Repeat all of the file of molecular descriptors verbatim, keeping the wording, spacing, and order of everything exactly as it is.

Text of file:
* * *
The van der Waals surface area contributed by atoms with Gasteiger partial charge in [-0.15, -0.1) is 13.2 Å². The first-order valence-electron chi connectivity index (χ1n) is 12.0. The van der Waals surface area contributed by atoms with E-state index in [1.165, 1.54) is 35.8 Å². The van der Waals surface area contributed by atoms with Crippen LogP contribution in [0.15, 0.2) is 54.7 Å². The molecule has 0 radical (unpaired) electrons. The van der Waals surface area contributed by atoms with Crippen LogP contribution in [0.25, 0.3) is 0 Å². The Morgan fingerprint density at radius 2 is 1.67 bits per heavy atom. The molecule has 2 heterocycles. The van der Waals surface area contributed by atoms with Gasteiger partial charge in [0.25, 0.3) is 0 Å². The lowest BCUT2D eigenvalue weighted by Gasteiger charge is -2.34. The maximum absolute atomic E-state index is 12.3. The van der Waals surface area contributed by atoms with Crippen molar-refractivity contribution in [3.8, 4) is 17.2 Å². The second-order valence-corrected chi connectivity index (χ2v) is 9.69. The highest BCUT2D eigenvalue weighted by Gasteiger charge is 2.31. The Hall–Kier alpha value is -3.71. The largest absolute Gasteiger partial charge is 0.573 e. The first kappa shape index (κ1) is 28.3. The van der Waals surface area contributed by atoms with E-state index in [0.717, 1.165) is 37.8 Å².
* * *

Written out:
The van der Waals surface area contributed by atoms with Gasteiger partial charge in [-0.15, -0.1) is 13.2 Å². The first-order valence-electron chi connectivity index (χ1n) is 12.0. The van der Waals surface area contributed by atoms with E-state index in [1.165, 1.54) is 35.8 Å². The van der Waals surface area contributed by atoms with Crippen LogP contribution in [0.15, 0.2) is 54.7 Å². The molecule has 0 radical (unpaired) electrons. The van der Waals surface area contributed by atoms with Crippen LogP contribution in [0.25, 0.3) is 0 Å². The Morgan fingerprint density at radius 2 is 1.67 bits per heavy atom. The molecule has 2 heterocycles. The van der Waals surface area contributed by atoms with Gasteiger partial charge in [0.25, 0.3) is 0 Å². The lowest BCUT2D eigenvalue weighted by Gasteiger charge is -2.34. The maximum absolute atomic E-state index is 12.3. The van der Waals surface area contributed by atoms with Crippen molar-refractivity contribution in [3.8, 4) is 17.2 Å². The second-order valence-corrected chi connectivity index (χ2v) is 9.69. The highest BCUT2D eigenvalue weighted by Gasteiger charge is 2.31. The Hall–Kier alpha value is -3.71. The largest absolute Gasteiger partial charge is 0.573 e. The first kappa shape index (κ1) is 28.3. The van der Waals surface area contributed by atoms with E-state index in [0.717, 1.165) is 37.8 Å².